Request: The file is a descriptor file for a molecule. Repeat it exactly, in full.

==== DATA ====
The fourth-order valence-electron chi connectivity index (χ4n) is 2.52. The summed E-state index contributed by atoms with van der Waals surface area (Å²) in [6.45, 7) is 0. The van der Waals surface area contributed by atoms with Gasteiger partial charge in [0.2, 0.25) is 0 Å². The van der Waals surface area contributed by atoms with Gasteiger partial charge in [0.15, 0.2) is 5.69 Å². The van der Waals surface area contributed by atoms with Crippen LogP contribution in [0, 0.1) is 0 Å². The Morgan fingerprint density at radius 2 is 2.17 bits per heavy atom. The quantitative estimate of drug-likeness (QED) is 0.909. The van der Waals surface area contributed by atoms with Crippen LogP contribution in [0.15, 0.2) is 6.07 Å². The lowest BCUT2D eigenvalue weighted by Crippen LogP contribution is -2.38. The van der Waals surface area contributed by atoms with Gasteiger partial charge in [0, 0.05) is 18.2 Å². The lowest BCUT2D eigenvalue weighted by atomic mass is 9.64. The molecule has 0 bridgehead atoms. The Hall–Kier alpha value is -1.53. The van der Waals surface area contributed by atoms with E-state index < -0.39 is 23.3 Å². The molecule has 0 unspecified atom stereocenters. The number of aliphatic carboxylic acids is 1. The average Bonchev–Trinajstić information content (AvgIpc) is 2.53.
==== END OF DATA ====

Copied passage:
The fourth-order valence-electron chi connectivity index (χ4n) is 2.52. The summed E-state index contributed by atoms with van der Waals surface area (Å²) in [6.45, 7) is 0. The van der Waals surface area contributed by atoms with Gasteiger partial charge in [0.2, 0.25) is 0 Å². The van der Waals surface area contributed by atoms with Gasteiger partial charge in [0.15, 0.2) is 5.69 Å². The van der Waals surface area contributed by atoms with Crippen LogP contribution in [0, 0.1) is 0 Å². The Morgan fingerprint density at radius 2 is 2.17 bits per heavy atom. The quantitative estimate of drug-likeness (QED) is 0.909. The van der Waals surface area contributed by atoms with Crippen LogP contribution in [0.15, 0.2) is 6.07 Å². The lowest BCUT2D eigenvalue weighted by Crippen LogP contribution is -2.38. The van der Waals surface area contributed by atoms with Gasteiger partial charge in [0, 0.05) is 18.2 Å². The lowest BCUT2D eigenvalue weighted by atomic mass is 9.64. The molecule has 0 bridgehead atoms. The Hall–Kier alpha value is -1.53. The van der Waals surface area contributed by atoms with E-state index < -0.39 is 23.3 Å². The molecule has 0 unspecified atom stereocenters. The number of aliphatic carboxylic acids is 1. The average Bonchev–Trinajstić information content (AvgIpc) is 2.53.